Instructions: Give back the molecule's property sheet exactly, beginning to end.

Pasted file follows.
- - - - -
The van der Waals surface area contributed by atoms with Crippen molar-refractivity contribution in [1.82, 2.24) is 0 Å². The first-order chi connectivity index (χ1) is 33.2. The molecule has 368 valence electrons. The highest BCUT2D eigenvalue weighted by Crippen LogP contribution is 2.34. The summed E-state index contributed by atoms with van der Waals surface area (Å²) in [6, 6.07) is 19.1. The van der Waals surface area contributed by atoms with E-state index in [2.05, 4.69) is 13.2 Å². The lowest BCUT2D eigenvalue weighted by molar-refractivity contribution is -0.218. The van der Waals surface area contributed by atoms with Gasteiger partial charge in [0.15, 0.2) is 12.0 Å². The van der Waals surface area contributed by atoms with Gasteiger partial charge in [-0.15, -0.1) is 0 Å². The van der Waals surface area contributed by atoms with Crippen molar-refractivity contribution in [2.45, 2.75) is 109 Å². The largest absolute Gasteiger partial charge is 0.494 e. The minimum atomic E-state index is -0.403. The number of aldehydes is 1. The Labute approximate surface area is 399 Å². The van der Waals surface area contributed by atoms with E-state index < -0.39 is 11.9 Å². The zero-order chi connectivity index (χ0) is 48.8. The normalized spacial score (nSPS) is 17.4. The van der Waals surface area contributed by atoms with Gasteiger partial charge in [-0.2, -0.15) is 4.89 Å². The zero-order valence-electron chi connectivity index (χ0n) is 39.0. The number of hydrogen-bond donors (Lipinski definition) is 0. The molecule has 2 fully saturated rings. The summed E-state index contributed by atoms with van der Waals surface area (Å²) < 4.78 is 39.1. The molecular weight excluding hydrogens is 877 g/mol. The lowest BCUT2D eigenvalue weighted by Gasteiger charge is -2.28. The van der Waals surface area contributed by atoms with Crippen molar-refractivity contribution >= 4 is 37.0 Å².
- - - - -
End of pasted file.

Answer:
The van der Waals surface area contributed by atoms with Crippen molar-refractivity contribution in [1.82, 2.24) is 0 Å². The first-order chi connectivity index (χ1) is 33.2. The molecule has 368 valence electrons. The highest BCUT2D eigenvalue weighted by Crippen LogP contribution is 2.34. The summed E-state index contributed by atoms with van der Waals surface area (Å²) in [6, 6.07) is 19.1. The van der Waals surface area contributed by atoms with E-state index in [2.05, 4.69) is 13.2 Å². The lowest BCUT2D eigenvalue weighted by molar-refractivity contribution is -0.218. The van der Waals surface area contributed by atoms with Gasteiger partial charge in [0.15, 0.2) is 12.0 Å². The van der Waals surface area contributed by atoms with Gasteiger partial charge in [-0.15, -0.1) is 0 Å². The van der Waals surface area contributed by atoms with Crippen molar-refractivity contribution in [2.45, 2.75) is 109 Å². The largest absolute Gasteiger partial charge is 0.494 e. The minimum atomic E-state index is -0.403. The number of aldehydes is 1. The Labute approximate surface area is 399 Å². The van der Waals surface area contributed by atoms with E-state index < -0.39 is 11.9 Å². The zero-order chi connectivity index (χ0) is 48.8. The normalized spacial score (nSPS) is 17.4. The van der Waals surface area contributed by atoms with Gasteiger partial charge in [-0.2, -0.15) is 4.89 Å². The zero-order valence-electron chi connectivity index (χ0n) is 39.0. The number of hydrogen-bond donors (Lipinski definition) is 0. The molecule has 2 fully saturated rings. The summed E-state index contributed by atoms with van der Waals surface area (Å²) < 4.78 is 39.1. The molecular weight excluding hydrogens is 877 g/mol. The lowest BCUT2D eigenvalue weighted by Gasteiger charge is -2.28. The van der Waals surface area contributed by atoms with Crippen molar-refractivity contribution >= 4 is 37.0 Å².